Erik ten Hag’s Tactical Dilemmas and Manchester United’s Challenges

Man Utd were beaten again at Old Trafford / Alex Livesey/GettyImages

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On a rainy Saturday evening, around 6:35 PM, Erik ten Hag made his way out of the Old Trafford tunnel, where a group of dedicated Manchester United supporters had gathered despite the inclement weather. He acknowledged their presence with a raised hand, exchanged a brief embrace with a friend, and swiftly climbed into his Audi 4X4, making a hasty exit. However, Manchester United couldn’t escape their recent struggles.

The matches from the past week laid bare the fragility of a squad that had appeared mentally resilient in the previous season. While United had dominated a League Cup match against Crystal Palace, they stumbled when facing a more formidable Palace side in a Premier League rematch.

After seven games in the current season, Manchester United found themselves with the same number of points as they did four years ago—a period marked by doubts about Ole Gunnar Solskjaer’s tenure. Solskjaer’s era had been characterized by counterattacking football and a “cultural reset,” but Gary Neville emphasized the need for a fresh “cultural reset” for United on that Saturday evening.

Although some colleagues had raised questions about Ten Hag’s position, it’s important to note that the situation wasn’t as dire as it might have seemed. Similar to Solskjaer’s first summer in charge, United’s investment in the transfer market signaled strong support. Nonetheless, certain issues had become predictably apparent. Marcus Rashford’s form had significantly declined since signing a five-year, £325,000-a-week contract in July, despite being United’s top scorer with 30 goals the previous season. This season, Rashford had managed just one goal in eight games, drawing criticism from fans during matches against Palace, Burnley, and Brighton. In seven league games, United had scored a mere seven goals.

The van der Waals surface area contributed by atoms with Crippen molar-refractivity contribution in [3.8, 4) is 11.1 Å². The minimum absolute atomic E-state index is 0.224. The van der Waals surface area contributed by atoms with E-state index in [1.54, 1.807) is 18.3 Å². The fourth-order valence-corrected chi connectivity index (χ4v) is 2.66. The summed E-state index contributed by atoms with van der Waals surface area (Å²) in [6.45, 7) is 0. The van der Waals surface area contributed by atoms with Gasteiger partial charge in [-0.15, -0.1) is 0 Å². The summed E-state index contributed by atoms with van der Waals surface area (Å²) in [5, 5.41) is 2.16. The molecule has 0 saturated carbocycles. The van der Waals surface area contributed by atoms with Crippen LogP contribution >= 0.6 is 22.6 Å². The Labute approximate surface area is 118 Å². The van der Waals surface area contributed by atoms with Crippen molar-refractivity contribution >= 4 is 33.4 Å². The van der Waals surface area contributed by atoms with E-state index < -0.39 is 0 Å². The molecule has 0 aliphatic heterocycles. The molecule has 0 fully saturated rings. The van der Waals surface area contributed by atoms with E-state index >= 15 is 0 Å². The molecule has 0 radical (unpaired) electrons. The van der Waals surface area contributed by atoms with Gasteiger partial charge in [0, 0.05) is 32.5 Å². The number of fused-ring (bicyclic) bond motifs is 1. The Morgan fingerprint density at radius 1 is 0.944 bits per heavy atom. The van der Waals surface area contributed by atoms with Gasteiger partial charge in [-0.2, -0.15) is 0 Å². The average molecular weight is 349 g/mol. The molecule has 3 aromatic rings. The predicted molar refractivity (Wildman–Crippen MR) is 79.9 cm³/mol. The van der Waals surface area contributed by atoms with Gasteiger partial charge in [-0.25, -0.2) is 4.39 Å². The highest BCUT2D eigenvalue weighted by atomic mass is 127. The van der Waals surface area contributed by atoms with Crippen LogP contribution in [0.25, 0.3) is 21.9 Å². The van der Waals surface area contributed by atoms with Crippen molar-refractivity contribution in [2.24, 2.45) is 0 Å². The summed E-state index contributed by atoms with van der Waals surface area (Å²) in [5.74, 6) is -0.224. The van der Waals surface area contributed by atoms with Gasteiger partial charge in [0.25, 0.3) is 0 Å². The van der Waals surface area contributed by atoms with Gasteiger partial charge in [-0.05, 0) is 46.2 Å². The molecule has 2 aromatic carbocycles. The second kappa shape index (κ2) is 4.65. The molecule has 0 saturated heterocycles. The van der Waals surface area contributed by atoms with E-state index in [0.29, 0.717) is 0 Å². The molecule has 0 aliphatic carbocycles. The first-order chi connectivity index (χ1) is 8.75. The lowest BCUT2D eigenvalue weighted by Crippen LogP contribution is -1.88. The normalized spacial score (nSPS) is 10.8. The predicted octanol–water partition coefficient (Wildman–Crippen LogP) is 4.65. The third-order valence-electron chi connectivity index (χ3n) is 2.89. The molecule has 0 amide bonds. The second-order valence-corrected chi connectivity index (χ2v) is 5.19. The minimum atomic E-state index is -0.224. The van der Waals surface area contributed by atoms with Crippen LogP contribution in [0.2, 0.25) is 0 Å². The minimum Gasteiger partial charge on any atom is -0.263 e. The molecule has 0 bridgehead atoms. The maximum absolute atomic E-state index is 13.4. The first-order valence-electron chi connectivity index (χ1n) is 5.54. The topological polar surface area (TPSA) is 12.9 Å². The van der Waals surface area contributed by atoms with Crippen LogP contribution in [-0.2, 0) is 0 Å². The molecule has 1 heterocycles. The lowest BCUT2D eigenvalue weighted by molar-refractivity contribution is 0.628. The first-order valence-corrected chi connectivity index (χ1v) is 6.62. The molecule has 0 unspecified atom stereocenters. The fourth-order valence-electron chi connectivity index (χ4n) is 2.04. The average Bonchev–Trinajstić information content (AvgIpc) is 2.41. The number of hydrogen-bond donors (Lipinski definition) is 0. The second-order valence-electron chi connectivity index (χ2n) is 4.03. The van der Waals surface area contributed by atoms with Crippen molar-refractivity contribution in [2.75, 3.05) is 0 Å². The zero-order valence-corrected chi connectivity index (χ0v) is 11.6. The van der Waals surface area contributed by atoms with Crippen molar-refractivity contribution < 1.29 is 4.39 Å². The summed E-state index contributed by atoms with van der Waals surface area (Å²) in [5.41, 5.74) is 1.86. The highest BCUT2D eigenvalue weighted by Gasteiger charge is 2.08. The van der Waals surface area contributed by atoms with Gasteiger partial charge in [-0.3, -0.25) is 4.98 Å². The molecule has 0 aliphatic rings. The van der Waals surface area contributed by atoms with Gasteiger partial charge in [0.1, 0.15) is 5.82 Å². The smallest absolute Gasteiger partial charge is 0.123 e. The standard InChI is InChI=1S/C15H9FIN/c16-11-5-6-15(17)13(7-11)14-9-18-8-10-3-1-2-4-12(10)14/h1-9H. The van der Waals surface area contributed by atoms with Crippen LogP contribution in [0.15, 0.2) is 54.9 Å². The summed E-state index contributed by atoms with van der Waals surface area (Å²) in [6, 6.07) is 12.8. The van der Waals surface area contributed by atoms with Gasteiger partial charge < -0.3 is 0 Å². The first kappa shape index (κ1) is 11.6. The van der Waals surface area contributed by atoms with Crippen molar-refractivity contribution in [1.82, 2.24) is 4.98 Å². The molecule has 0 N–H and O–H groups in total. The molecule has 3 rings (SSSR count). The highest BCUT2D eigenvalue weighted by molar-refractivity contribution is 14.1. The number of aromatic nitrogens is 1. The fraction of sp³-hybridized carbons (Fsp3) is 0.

Regarding Rashford’s struggles, Ten Hag commented, “I think he knows he can do better than he does now, and I am sure it will come. He works hard, and that is what he is doing. He will score, he will finish, and it will come, but it is not going to be automatic.”

Suggestions for in-game substitutions, such as bringing on Alejandro Garnacho for Facundo Pellistri, had been made, but Ten Hag needed to show the same boldness in his in-game changes as he did in his first season. Notable examples from his debut season included Anthony Martial against Liverpool, Rashford against Wolves, Antony against Barcelona, Aaron Wan-Bissaka in the League Cup final, Casemiro against West Ham, and Jadon Sancho against Leicester City. This season, Victor Lindelof had unexpectedly excelled in three different matches.

Rasmus Hojlund, a 20-year-old, had been thrust into a starting role, and while some inexperience was expected, United needed to find a balance in how often they relied on him. Unlike a club like Brighton, which could gradually introduce lesser-known talents acquired inexpensively, United operated under intense scrutiny. Hojlund’s alternative as the No.9 was Martial, whose future at the club seemed uncertain.

Mason Mount, a marquee signing, had already shown signs of pressure and fatigue, reminiscent of past high-profile arrivals. His performance against Palace’s weaker side had contrasted starkly with his struggles against their stronger lineup.

Few teams had the luxury of turning to £120 million worth of talent in the late stages of a game. In the recent match, only Harry Maguire and Donny van de Beek had been instructed by Ten Hag to remove their tracksuit tops, despite United’s attempts to sell both players during the summer transfer window.

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